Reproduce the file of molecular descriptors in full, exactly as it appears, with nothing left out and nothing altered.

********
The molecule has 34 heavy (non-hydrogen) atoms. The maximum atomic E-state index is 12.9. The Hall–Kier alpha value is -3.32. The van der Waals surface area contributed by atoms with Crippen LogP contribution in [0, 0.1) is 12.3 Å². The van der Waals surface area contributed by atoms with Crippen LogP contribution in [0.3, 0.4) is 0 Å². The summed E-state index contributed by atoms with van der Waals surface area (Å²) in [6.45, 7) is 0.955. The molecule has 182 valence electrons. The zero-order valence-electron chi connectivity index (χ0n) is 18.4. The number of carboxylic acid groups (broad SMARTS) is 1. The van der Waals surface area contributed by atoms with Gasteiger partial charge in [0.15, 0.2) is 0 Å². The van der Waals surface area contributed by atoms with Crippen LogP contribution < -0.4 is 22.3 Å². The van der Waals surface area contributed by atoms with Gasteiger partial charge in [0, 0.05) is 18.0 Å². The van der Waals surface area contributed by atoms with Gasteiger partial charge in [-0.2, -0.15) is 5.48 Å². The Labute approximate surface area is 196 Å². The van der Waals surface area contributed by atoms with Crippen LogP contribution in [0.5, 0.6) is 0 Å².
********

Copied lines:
The molecule has 34 heavy (non-hydrogen) atoms. The maximum atomic E-state index is 12.9. The Hall–Kier alpha value is -3.32. The van der Waals surface area contributed by atoms with Crippen LogP contribution in [0, 0.1) is 12.3 Å². The van der Waals surface area contributed by atoms with Crippen LogP contribution in [0.3, 0.4) is 0 Å². The summed E-state index contributed by atoms with van der Waals surface area (Å²) in [6.45, 7) is 0.955. The molecule has 182 valence electrons. The zero-order valence-electron chi connectivity index (χ0n) is 18.4. The number of carboxylic acid groups (broad SMARTS) is 1. The van der Waals surface area contributed by atoms with Gasteiger partial charge in [0.15, 0.2) is 0 Å². The van der Waals surface area contributed by atoms with Crippen LogP contribution < -0.4 is 22.3 Å². The van der Waals surface area contributed by atoms with Gasteiger partial charge in [0, 0.05) is 18.0 Å². The van der Waals surface area contributed by atoms with Gasteiger partial charge in [-0.2, -0.15) is 5.48 Å². The Labute approximate surface area is 196 Å². The van der Waals surface area contributed by atoms with Crippen LogP contribution in [0.5, 0.6) is 0 Å².